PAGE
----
• Lindsay October 12, 2010 at 12:13 pm #

      That’s funny…that’s the same method we have done for previous years that I always considered to be a ton of work even with the strainer. Yes, the food strainer is nice but not necessary with my method.

      • Anna October 12, 2010 at 4:31 pm #

        I’m going to agree with Karen on this one. While it does require the special equipment of a Victorio strainer, that is the simplest method. There really is no need to cook it once it’s sauce- just put it straight in the bottles and process. So no peeling, no coring, cook once, and puree. It’s easy to do a lot at once and my kids love cranking the Victorio. Perfect for large amounts of sauce. (My Aunt literally does apples by the ton this way)

      • Megan Root October 13, 2010 at 11:02 am #

        I agree with Karen too. To me, most of the work is in peeling and coring. I just cut the apple in 4 pieces, cook until soft, run through the strainer and process in the canner. Seems the easiest way to me!

        • Lindsay October 13, 2010 at 12:41 pm #

          Funny! Whatever floats your boat. I just know that this method saved me oodles of time. Did you guys actually watch the video? Just curious if you watched it and still found the strainer method easier.

  23. Bekki October 12, 2010 at 11:22 am #

    I was wondering about those new lids. I like the idea that they are BPA free, but I can’t manage to replace all of my lids with those and haven’t read many reviews of them yet. I have well over 500 canned items on my shelves, 150 of applesauce alone! At least the food doesn’t touch the top of the lid once it’s canned and sitting on the shelf. I feel the exposure is minimal compared to canned items from the store. It will take me forever to replace all of my lids. I use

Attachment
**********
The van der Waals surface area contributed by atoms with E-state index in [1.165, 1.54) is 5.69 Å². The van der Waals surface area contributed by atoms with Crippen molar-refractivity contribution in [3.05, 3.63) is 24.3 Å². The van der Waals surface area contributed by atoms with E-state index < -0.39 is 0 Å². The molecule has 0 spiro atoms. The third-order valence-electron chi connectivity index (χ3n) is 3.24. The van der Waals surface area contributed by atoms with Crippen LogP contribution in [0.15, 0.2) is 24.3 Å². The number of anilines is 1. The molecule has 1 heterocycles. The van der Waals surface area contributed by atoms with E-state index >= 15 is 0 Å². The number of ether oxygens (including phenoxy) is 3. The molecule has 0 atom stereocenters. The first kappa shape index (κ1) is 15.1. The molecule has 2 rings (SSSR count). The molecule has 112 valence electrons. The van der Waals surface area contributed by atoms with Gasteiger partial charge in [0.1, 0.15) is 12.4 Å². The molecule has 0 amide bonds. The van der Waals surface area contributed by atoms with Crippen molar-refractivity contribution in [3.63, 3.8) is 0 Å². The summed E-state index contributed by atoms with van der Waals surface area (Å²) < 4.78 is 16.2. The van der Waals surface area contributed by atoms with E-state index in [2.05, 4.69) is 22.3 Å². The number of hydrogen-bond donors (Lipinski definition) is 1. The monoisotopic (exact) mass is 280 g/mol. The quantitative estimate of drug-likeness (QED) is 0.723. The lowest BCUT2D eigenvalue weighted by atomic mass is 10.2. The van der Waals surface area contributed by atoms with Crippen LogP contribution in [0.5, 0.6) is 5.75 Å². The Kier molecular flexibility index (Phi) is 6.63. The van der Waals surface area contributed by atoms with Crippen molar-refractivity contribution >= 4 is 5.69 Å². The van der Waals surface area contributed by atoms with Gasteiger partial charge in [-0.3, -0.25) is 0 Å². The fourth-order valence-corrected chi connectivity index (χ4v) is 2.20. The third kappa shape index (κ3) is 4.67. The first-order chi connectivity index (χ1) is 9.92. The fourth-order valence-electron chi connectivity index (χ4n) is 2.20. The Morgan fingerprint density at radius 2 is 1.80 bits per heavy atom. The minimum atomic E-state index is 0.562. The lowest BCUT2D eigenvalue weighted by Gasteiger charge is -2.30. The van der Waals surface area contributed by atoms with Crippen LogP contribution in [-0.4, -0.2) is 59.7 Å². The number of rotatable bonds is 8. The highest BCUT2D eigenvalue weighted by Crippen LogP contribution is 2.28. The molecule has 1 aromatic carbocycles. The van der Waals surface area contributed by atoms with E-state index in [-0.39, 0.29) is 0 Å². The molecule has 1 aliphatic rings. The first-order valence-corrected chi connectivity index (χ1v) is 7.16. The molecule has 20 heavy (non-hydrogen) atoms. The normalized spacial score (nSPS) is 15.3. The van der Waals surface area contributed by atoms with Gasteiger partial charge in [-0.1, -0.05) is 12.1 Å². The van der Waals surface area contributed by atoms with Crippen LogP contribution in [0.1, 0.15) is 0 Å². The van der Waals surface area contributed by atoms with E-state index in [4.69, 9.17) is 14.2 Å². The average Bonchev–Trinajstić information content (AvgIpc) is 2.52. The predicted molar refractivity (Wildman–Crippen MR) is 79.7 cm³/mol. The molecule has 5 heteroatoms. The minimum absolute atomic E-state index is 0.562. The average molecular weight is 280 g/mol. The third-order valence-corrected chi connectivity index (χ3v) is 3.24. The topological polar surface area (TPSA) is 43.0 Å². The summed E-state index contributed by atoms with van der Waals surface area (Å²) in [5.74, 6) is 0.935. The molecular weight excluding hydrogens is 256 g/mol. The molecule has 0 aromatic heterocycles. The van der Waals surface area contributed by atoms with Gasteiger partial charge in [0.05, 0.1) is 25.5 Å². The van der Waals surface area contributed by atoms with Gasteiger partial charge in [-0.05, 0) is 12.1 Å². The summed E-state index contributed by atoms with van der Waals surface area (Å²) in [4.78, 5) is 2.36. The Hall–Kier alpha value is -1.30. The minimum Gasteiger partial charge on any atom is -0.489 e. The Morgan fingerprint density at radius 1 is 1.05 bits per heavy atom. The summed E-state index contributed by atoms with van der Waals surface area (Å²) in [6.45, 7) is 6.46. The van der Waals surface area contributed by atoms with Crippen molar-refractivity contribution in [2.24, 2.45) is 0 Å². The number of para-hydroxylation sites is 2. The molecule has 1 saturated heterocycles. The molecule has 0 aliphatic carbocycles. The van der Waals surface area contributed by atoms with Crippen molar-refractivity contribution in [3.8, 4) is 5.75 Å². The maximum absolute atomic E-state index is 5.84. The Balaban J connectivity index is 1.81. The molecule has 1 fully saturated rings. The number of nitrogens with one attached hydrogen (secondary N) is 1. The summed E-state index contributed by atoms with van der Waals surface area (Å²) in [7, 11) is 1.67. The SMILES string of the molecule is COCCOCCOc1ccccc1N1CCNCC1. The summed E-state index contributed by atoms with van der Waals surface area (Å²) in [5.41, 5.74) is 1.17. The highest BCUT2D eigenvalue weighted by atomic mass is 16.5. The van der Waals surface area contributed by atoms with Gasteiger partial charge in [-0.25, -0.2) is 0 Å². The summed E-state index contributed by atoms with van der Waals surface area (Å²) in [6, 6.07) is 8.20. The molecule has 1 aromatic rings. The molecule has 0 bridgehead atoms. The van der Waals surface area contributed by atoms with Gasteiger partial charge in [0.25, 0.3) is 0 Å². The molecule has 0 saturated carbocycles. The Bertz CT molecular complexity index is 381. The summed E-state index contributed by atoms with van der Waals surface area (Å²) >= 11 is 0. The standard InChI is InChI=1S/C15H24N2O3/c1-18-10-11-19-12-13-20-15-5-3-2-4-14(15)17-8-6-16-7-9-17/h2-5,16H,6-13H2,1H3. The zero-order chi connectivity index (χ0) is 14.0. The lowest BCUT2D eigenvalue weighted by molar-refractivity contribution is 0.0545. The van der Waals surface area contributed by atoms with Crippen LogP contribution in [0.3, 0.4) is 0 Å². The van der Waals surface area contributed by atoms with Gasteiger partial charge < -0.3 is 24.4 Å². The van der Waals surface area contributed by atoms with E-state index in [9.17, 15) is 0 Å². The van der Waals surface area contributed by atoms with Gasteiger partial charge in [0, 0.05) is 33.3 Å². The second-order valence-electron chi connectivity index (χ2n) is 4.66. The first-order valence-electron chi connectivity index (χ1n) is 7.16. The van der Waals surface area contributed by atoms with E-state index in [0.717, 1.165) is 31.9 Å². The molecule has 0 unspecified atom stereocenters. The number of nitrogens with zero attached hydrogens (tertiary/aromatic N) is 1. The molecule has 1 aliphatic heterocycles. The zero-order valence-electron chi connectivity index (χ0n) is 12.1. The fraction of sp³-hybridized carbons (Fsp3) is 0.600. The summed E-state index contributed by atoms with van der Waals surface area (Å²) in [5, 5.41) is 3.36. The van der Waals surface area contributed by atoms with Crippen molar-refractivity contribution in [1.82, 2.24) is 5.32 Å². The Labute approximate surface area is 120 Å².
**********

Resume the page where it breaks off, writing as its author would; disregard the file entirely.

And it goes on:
a food strainer to make my sauce., it is so worth the money and you can use it for so many other things also.


    • Lindsay October 12, 2010 at 12:15 pm #

      Yes, it might be something you slowly build your stock over time. I do about 50-75 jars a year, so nothing compared to your stock. ;) Good for you! I only used them this year for applesauce, but hope to add to my stock next year when I do pickles and such again. Yes, I have used the food strainer (I just called it a food mill above). Nice tool but I found my new method above made it soo much easier.

    • Lindsay October 12, 2010 at 1:13 pm #

      It’s also the re usability factor that is a huge plus! You wouldn’t have to keep buying those canning lids and throwing them away after your opened them.

  24. Erin October 12, 2010 at 11:01 am #

    I found your website via a friend’s sharing on facebook! AWESOME!! I’m definitely going to be following along. I am just in the very beginning phase of turning my family’s eating habits around. I’m so nervous, but I know that God will provide the grace for each new day. Thanks for all you share.


  25. Shannon October 12, 2010 at 9:28 am #

    Lynn, Actually apples are very high in acidity, so you can use the hot water bath and not use a pressure canner.

  26. Lynn October 12, 2010 at 9:01 am #

    Not to be a downer, but I was told you must use a pressure canner unless your food is acidic. I’ve been putting my applesauce into my canning jars, then freezing it. I peel, cook, then mash with a spoon to have chunky applesauce, or use my immersion blender for smooth. Gets rid of pesticides on the peels, although it is more time-intensive.

  27. Kristi October 12, 2010 at 8:50 am #

    Ooh! We did a video on this as well on Courageous Homekeeping! They used a kitchen aid attachment (actually two- the meat grinder + the fruit strainer) but it was super easy and quick!


  28. Missy October 12, 2010 at 8:28 am #